light on things for kids. And it shows them they can set their goals
high because Kyrie did and he is like them."
Those problems have touched Irving's family and contributed to
the reasons his mother was given up for adoption when she was born
in 1967. Those who follow the Boston
Celtics star know he's a complicated figure, a creative offensive
genius and a free thinker who isn't afraid to show his independent
spirit. His complex family background may help explain it.
"I lost my mom at a very young age and I had no idea, no idea that
I would end up belonging to almost four different families," Irving
said. "I'm finally meeting my mom's family."
His father, Dred, was raised in the Bronx projects and encouraged
Irving to learn how to play on its basketball blacktop. His mother
was half Sioux, adopted out of the tribe and into a family of Lutheran
minsters, George and Norma Larson, who live in Seattle. Irving also
has his own family, a 2-year old daughter named Azurie.
The fourth wing of the family is the one Irving was getting to
know this week. He took a long flight from the West Coast to the
nearest airport in Bismarck, which was 50 miles from the Prairie
Knights Casino, a speck of a place on the Plains that's operated
by the Standing Rock Sioux. There he met dozens of family members
including his aunt, who'd flown in from Florida to see him.
The story of Irving's aunt, Kelly Brinkley, underscores just how
unusual Irving's family situation is. Brinkley learned her late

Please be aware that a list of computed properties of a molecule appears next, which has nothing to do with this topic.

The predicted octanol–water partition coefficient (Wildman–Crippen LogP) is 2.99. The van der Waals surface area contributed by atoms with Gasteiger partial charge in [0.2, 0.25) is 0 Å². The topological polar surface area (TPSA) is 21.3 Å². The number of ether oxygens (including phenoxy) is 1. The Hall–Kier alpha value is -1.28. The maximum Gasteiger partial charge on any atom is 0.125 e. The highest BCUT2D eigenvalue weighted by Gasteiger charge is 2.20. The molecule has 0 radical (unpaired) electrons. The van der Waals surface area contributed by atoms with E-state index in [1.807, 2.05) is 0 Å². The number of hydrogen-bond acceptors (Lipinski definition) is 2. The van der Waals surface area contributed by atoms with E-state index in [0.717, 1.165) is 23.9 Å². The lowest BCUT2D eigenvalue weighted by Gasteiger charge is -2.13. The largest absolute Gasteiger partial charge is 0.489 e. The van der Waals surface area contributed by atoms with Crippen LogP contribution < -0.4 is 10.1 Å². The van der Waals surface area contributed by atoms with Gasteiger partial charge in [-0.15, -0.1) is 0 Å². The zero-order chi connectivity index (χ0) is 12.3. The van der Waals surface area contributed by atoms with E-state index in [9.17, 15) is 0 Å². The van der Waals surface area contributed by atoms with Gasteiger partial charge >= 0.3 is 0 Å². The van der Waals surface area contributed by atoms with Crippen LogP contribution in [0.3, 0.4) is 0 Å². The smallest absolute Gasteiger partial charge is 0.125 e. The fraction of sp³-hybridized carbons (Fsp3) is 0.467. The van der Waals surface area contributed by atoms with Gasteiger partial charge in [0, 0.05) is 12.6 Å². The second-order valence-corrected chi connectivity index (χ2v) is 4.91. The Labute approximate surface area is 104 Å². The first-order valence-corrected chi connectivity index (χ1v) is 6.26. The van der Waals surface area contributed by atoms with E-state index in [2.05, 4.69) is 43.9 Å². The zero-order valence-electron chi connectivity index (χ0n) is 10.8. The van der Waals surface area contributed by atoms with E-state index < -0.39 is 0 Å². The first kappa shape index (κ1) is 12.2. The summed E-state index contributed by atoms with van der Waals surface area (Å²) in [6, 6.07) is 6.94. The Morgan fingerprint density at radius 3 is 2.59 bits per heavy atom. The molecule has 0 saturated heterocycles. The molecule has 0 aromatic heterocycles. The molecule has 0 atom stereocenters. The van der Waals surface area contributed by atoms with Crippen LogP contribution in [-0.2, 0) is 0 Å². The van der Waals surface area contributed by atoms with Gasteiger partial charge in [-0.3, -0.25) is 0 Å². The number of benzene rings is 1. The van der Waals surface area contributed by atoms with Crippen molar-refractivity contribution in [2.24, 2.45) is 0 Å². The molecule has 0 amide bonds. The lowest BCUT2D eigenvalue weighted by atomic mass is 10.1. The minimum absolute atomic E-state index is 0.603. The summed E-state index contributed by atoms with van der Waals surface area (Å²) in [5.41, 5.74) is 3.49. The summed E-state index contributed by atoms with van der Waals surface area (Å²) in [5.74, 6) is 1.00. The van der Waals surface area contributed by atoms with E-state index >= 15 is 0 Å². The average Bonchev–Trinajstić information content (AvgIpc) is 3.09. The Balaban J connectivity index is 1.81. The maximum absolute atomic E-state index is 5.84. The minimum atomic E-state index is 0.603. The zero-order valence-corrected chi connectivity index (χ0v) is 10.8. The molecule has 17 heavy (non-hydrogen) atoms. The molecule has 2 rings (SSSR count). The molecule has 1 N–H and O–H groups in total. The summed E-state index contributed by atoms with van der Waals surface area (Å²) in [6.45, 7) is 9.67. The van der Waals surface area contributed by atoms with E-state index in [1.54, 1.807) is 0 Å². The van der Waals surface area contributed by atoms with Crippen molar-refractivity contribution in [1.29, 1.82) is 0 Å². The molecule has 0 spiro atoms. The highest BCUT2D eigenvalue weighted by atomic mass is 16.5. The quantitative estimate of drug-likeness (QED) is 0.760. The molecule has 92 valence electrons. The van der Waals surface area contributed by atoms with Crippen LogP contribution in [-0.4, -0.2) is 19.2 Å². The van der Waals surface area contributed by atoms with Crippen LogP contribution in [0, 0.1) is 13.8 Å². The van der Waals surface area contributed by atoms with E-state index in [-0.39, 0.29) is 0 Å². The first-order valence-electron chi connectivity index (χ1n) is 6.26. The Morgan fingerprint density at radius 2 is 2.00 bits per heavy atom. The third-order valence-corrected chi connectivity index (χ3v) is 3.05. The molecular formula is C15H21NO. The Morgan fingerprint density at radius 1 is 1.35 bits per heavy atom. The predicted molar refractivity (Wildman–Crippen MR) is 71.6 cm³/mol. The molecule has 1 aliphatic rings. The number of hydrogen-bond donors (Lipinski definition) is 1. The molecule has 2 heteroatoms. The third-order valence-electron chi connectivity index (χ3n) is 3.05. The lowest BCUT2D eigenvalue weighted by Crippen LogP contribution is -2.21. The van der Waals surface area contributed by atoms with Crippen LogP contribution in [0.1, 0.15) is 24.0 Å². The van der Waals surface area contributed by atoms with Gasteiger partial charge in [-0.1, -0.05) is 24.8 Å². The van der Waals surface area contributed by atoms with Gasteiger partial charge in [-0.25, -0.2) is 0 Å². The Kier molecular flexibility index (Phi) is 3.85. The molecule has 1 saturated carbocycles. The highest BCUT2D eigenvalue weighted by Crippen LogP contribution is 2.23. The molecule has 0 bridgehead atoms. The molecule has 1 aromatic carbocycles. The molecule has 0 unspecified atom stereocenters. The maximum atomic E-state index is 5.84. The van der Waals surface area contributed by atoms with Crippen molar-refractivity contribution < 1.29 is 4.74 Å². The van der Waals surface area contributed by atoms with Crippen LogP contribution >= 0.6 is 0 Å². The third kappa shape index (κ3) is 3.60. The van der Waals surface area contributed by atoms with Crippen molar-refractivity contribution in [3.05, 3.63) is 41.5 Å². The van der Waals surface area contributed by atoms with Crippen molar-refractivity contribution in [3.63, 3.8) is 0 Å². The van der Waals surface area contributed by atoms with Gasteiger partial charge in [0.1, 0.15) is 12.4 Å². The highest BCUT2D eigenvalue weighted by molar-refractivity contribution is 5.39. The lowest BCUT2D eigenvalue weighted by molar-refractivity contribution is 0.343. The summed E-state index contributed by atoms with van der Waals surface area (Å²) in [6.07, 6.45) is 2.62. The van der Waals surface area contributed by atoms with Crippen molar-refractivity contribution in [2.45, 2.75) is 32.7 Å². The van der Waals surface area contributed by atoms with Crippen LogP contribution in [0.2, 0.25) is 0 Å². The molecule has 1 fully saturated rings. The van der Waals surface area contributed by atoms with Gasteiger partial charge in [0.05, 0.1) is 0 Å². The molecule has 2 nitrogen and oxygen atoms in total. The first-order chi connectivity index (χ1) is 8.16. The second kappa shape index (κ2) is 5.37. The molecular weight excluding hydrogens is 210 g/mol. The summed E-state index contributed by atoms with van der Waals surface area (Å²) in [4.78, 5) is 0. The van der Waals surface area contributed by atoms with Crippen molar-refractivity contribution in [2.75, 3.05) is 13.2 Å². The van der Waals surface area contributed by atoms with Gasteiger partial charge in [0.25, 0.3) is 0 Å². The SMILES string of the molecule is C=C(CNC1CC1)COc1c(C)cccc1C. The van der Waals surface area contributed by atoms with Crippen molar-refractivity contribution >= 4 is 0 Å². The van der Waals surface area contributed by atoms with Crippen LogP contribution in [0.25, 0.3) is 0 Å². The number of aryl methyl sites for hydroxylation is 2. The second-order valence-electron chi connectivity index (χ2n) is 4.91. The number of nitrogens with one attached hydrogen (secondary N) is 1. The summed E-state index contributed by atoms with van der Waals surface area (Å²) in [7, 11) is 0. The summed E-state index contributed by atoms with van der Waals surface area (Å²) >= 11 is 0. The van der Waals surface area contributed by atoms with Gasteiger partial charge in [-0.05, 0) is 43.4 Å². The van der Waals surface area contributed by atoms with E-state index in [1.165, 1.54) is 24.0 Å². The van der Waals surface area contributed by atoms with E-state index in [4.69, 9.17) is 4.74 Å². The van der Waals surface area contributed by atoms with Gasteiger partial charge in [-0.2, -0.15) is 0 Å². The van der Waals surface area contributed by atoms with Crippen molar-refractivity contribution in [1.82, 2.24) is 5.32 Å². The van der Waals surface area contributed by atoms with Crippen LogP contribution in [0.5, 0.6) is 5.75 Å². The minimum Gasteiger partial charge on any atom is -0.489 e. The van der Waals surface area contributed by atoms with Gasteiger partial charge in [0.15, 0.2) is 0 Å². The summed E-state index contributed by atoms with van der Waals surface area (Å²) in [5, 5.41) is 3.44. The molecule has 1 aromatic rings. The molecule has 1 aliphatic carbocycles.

sister left two children more than a decade ago. She never knew
her sister and didn't know she had children until some paperwork
arrived from the tribe informing her. When she looked at the names,
she was struck that in 1992 her sister had a child and named him
Kyrie. Four months earlier that year, Brinkley had a daughter and
named her ... Kyrie.
She shared the story of when she finally met Irving, years later,
this week in North Dakota.
"It gave me joy knowing that my sister Elizabeth and I apparently
thought a little bit alike," Brinkley said. "I hoped then that someday
that (the cousins) would be part of our big, beautiful culture."
Whether or not Irving's journey this week closed the circle is
to be seen. He smiled throughout his time on the reservation, embracing
distant relatives, posing for photos and accepting gifts ranging
from T-shirts and blankets to a painted bull skull. As the ceremony
wrapped up, Irving asked organizers from the tribe if he could shake
everyone's hand before he left. A massive line formed and Irving
stood, saying hello to the hundreds who had come.
Teenagers wearing Celtics jerseys, Cavs jerseys and traditional
clothing moved through the line with anticipation. Adults laughed
as if they were children. Everyone was happy. None of them could
believe it, none of them would forget it. That included Irving.
"Blood couldn't make us any closer, and our journeys have been
directed in so many different ways, but yet we are still standing
here," Irving told the crowd. "It shows how special and what it
means to be a native of this country, and to be Native American."